If you make technology work for you in the classroom, it can not only create a great learning environment but also cut down on your work load. I wrote a post last year on tools for flipping the classroom that are also great tools for use in a blended classroom. In addition, the BlendKit Reader has a great chart that can help an instructor translate face-to-face activities into an online format (see Chapter 4, Table 2).

Bring assignments full circle

If you have a course that meets regularly, you can utilize a course structure similar to that of a flipped classroom where each topic is covered both in class and online. Check out the chart below (adapted from Jackie Gerstein) for some ideas on how to do this and check out this post for more explanation.

Flipped classroom modelBe consistent

An easy way for ensuring integration of activities in any blended classroom is to be consistent with your implementation. For example you might always:

  • present information first in class, with more opportunities for explanation online
  • place assignment instructions and details online and not cover this in class
  • have students submit assignments via an LMS or other online tool

Use a module structure

Organize the online pieces of the course into modules by topic. Each module should be relatively consistent, with recurring elements throughout. This allows students to see each topic area as an integrated whole, regardless of which mode of instruction is used.

Utilize active learning

The more students are engaged in active learning, whether online or face-to-face, the more likely it is that learning is going to happen. This also takes the focus away from modality and instead allows students to be immersed in the material. Check out my post on fostering interaction in a blended learning classroom for more information.

Note that all of these tips are interrelated. A consistently designed, module structure that wisely uses technology and active learning to bring assignments full circle is a great model for any classroom and can make a blended experience feel smooth and well designed.

Questions? Comments? Leave them below!

This is my fourth (and a half) post about blended learning as I work my way through a MOOC on blended learning.

Check out my previous posts on blended learning and my series on flipped learning:

Next time: QA in blended learning

Measuring Learning in Blended Courses

Assessment is an important part of any course. We want to make sure that our methods are working and learners are learning things (correctly!).

One of the things that I love about the blended and flipped classroom movements is the focus on assessment through projects, discussion, and other non-test means. Today I’m going to take a brief look at formal and informal assessments, in addition to some best practices for online quizzes.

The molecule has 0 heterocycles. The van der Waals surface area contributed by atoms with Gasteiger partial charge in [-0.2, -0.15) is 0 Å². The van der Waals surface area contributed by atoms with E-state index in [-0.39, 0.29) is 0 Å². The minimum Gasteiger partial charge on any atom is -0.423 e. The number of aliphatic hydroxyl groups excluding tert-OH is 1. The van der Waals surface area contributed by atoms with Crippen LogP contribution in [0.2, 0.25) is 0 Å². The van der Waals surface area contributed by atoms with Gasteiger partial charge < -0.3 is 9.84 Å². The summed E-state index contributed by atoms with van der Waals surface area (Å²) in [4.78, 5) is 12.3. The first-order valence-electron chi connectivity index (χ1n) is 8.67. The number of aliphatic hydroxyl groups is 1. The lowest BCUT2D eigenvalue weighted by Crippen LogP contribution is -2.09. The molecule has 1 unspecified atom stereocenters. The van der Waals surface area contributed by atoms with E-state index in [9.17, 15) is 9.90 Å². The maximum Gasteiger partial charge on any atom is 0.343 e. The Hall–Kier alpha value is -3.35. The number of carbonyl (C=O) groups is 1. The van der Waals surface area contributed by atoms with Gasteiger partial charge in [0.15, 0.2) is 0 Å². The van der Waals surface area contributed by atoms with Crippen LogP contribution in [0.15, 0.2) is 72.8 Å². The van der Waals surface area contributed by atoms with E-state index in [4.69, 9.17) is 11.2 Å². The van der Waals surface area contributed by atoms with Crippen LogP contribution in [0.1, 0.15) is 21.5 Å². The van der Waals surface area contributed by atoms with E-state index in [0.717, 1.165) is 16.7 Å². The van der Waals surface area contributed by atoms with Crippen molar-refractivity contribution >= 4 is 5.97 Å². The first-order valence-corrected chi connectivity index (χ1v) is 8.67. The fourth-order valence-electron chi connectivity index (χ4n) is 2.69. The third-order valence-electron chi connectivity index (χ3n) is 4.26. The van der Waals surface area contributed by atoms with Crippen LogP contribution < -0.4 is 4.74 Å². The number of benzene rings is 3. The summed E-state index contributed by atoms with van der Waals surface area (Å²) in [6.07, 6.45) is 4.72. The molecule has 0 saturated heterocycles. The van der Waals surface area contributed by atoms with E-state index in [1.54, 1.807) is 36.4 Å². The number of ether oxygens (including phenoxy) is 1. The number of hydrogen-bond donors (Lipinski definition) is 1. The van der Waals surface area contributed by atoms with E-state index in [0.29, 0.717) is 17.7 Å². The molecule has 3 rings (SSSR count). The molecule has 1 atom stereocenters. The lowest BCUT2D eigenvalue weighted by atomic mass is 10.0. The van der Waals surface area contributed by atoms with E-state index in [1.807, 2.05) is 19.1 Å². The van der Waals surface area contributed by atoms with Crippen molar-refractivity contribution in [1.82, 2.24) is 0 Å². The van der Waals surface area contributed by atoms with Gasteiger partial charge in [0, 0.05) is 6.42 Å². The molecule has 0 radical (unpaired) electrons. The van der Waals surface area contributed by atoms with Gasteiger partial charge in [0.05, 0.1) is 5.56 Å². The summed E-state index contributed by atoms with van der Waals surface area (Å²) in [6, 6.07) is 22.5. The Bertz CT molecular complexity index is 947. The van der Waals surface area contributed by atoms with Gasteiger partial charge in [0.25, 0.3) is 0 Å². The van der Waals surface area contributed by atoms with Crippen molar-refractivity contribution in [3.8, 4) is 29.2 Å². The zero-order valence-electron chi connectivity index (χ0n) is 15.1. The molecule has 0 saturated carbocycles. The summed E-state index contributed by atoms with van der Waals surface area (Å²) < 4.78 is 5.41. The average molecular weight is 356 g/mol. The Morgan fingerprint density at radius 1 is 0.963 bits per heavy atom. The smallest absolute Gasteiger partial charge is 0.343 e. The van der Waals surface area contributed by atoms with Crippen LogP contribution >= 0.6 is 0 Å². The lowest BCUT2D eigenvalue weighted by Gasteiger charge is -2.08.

Formal (Active, Authentic, Creative) Assessment

Formal assessment does not necessarily mean an exam. Instead, students may be asked to:

  • create a portfolio piece (image, audio, lesson plan, the possibilities are endless!)
  • write a research paper
  • design a web site or visual resumeoffice-624749_1280
  • research and present on a topic
  • work with a client to solve a real problem
  • tell a story through writing, audio, or video
  • create a technical drawing or model
  • design and build a prototype
  • provide proof of application to their life/job

Note that any of these assignments could be submitted in person or online. In fact, some (web site, video, etc.) may be more suited to an online submission.

Regardless of the type of assignment, the goal is to replicate, as closely as possible, what application of their new knowledge might look like in the ‘real world’. The key to successful projects and authentic assessments is to set expectations through thorough instructions that include a checklist or rubric. Rubrics should always be shared when a project is assigned and should have measurable criteria.

Informal Assessment

I love informal assessments. I often think that they can hold more insight than a formal one and are a great way for an instructor to see which students need extra support. In addition, informal assessment can also be more fun for students.

tweet-149813_640One idea I like is the use of Twitter. Assign a hashtag for the course and have students tweet answers to questions, summaries of articles, or links to resources they have found. Summarizing complex ideas into 140 characters can be tough!